By Connie Schultz, Nationally Syndicated Columnist
In choosing Pope Francis as its Person of the Year, Time magazine dared to commit an almost unthinkable act in modern-day journalism.
It chose to celebrate hope — and civility.
A key phrase in its long cover story, written by Howard Chua-Eoan and Elizabeth Dias: "This new Pope may have found a way out of the 20th century culture wars."
Time's choice has launched countless critics, of course. I, too, lament that only five women have made the stand-alone cut. I understand why National Security Agency whistle-blower Edward Snowden's runner-up finish set off a round of criticism steeped in disbelief from his defenders.
Nevertheless, I think Time got this one just right.
I am not Catholic and have been critical of the church for mishandling the pedophile sex scandal and its backward views of women and the gay community. There are always more battles to be won.
But Time's decision to honor this gentle warrior for social and economic justice speaks to a national yearning.
Any journalist willing to talk to people outside the Beltway knows this to be true: The majority of citizens have had it with the state of discourse in this country, particularly in our nation's capital. People are hurting, and they are desperate for reasons to hope.
As Time's story noted, the pope is cannier than his gentle demeanor suggests:
"He makes masterly use of 21st century tools to perform his 1st century office. He is photographed washing the feet of female convicts, posing for selfies with young visitors to the Vatican, embracing a man with a deformed face. He is quoted saying of women who consider abortion because of poverty or rape, 'Who can remain unmoved before such painful situations?' Of gay people: 'If a homosexual person is of good will and is in search of God, I am no one to judge.' To divorced and remarried Catholics who are, by rule, forbidden from taking Communion, he says that this crucial rite 'is not a prize for the perfect but a powerful medicine and nourishment for the weak.'"
And then he took on capitalism.
"We also have to say 'thou shalt not' to an economy of exclusion and inequality," he wrote. "Such an economy kills. How can it be that it is not a news item when an elderly homeless person dies of exposure, but it is news when the stock market loses two points? This is a case of exclusion. Can we continue to stand by when food is thrown away while people are starving? This is a case of inequality. Today everything comes under the laws of competition and the survival of the fittest, where the powerful feed upon the powerless.
As a consequence, masses of people find themselves excluded and marginalized: without work, without possibilities, without any means of escape."
It's enough to take our breath away.
Perhaps timing has informed my response. Earlier this week, I joined dozens of fellow journalists for an off-the-record conference to address incivility in the media. Convened in Washington, D.C., by the Newseum, The Poynter Institute for Media Studies and the National Institute for Civil Discourse, we worked hard to define our core values as journalists and explore our influence — currently and moving forward — on the state of discourse in this country.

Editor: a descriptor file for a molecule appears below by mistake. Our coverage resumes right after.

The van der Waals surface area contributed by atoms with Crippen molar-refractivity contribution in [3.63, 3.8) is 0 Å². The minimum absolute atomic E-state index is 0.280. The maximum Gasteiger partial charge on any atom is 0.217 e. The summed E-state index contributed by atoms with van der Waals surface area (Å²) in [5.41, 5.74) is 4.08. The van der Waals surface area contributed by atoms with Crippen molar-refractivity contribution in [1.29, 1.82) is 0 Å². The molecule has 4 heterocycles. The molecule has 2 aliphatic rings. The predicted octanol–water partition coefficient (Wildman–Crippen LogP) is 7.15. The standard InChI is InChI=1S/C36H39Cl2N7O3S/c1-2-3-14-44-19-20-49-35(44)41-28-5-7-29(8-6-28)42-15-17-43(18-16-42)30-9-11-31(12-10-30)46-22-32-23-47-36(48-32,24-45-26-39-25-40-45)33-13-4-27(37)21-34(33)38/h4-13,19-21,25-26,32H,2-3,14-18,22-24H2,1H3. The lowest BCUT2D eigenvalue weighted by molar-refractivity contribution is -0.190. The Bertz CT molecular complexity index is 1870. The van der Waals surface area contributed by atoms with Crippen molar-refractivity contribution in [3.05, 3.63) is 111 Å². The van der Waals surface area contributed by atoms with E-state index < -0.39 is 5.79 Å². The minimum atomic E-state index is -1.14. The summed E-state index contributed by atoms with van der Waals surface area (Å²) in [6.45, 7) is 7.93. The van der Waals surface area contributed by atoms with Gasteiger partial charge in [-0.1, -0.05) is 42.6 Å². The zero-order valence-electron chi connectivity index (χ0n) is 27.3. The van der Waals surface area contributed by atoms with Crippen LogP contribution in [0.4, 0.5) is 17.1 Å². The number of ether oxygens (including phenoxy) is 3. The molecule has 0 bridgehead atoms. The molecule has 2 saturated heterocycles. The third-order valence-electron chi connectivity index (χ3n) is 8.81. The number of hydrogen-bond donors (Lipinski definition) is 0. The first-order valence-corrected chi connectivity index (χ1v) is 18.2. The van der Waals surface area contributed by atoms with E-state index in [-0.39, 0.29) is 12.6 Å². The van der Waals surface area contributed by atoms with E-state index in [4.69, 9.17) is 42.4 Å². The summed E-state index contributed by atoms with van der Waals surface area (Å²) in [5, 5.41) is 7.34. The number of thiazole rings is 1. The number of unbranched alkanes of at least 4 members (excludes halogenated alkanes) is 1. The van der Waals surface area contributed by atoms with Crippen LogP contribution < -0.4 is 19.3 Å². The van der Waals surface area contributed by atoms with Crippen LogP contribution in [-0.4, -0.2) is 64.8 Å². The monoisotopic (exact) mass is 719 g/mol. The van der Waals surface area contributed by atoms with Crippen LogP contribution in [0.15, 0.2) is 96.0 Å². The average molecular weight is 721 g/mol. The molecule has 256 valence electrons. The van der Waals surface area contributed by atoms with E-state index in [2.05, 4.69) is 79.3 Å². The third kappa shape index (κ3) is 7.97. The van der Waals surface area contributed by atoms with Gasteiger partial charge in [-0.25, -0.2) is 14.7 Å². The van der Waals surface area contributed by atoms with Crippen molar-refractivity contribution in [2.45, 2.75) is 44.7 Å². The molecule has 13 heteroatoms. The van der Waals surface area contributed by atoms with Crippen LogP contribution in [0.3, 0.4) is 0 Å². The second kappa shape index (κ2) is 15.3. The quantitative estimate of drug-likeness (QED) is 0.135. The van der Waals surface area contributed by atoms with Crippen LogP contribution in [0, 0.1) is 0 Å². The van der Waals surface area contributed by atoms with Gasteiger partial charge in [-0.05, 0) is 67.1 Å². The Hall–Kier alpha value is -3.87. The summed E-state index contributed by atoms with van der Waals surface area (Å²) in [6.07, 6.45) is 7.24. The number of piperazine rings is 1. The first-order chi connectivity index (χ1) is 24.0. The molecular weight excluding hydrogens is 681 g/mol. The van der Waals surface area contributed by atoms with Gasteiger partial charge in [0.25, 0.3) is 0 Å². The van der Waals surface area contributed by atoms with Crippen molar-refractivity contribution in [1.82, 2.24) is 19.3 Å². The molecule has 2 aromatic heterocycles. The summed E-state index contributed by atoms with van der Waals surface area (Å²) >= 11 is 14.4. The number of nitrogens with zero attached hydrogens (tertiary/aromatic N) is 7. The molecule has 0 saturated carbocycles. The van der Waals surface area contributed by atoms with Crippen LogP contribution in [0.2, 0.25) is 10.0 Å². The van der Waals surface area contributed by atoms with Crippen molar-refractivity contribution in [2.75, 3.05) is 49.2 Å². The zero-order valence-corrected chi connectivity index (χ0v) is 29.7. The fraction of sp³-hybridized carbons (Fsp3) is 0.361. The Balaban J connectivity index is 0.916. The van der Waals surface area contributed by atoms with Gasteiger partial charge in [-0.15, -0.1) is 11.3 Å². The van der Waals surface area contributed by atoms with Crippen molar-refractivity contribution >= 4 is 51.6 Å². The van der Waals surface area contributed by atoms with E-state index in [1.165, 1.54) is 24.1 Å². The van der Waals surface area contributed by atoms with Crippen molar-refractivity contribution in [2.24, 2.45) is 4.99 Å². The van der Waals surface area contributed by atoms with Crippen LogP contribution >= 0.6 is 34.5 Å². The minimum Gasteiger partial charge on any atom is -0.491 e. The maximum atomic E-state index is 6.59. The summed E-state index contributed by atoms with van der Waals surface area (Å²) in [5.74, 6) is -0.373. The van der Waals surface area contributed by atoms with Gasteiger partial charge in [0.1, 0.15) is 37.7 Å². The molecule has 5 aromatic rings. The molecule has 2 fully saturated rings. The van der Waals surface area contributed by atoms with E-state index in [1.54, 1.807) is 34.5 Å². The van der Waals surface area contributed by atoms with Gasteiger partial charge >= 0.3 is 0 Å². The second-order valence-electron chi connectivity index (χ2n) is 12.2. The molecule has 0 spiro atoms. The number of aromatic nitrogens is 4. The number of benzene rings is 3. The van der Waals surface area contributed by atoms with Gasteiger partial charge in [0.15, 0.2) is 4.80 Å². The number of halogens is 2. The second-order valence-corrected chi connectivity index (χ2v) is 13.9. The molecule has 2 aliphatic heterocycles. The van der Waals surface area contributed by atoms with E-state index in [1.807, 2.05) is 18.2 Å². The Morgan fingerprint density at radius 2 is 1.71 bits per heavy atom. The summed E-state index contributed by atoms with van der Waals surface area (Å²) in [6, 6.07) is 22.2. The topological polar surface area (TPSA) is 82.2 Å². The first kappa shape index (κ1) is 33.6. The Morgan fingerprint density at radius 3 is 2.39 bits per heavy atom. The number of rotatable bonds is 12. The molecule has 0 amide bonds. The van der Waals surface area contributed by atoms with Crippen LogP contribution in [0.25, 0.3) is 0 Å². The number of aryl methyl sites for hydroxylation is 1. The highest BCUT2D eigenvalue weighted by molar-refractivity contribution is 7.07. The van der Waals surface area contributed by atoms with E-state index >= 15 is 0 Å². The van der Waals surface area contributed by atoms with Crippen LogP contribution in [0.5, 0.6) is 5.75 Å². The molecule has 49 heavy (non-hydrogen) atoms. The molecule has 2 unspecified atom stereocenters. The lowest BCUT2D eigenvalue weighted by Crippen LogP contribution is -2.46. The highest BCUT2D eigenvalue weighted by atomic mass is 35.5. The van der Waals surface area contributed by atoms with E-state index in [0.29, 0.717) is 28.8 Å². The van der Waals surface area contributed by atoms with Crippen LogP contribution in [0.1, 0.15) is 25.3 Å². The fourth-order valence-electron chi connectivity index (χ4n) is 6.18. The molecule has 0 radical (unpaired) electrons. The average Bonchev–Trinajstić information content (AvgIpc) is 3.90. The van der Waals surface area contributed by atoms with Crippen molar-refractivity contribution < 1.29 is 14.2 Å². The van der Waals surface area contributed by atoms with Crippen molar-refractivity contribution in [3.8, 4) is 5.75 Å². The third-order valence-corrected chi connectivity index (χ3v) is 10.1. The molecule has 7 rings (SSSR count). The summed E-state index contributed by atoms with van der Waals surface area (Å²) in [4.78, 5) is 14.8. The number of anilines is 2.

Sarika Bansal was one of the presenters. She is director of partnerships for the Solutions Journalism Network, which supports reporting that includes successful responses to social problems. After the conference, the mixed reactions to Time's selection of Pope Francis prompted me to reach out to her.
What did she make of the critics, I wondered, particularly those championing Snowden?
"I understand that perspective," she said, "the heroism we attach to whistle-blowers and holding people in power accountable. But that shouldn't be our only feedback mechanism.
"We tend to say, 'If he isn't doing anything wrong, what's the point of covering him?' We have a habit of laying out all that's wrong but never give people a model for what's working. ... If you're covering what at least has some evidence of success, it can bridge a lot of divides."
That, in a nutshell, appears to be what Pope Francis is doing. Certainly, that is true for me. My own reaction to the photo of him kissing the face of a disfigured man caught me off guard. I stared at that picture for a long time, wondering whether I — a woman of faith and a columnist who's staked a career on writing about the unfortunate and disenfranchised — would have the courage to do that. To touch that man, to pull him close.
Surely, I was not the only journalist moved — perhaps shocked is the better word — by the sight of institutional power exercised so humbly. What if we trusted that small stirring in ourselves and recognized it as the thing that connects us to the people we cover and the audiences we are trying to reach?
As Time Managing Editor Nancy Gibbs wrote this week, "in less than a year, (Pope Francis) has done something remarkable: he has not changed the words, but he's changed the music."
Bravo to Time for having the guts — the civility, if you will — to celebrate this song of hope, which a hurting world has been longing to hear.
Connie Schultz is a Pulitzer Prize-winning columnist and an essayist for Parade magazine. She is the author of two books, including "...and His Lovely Wife," which chronicled the successful race of her husband, Sherrod Brown, for the U.S. Senate. To find out more about Connie Schultz (firstname.lastname@example.org) and read her past columns, please visit the Creators Syndicate Web page at www.creators.com.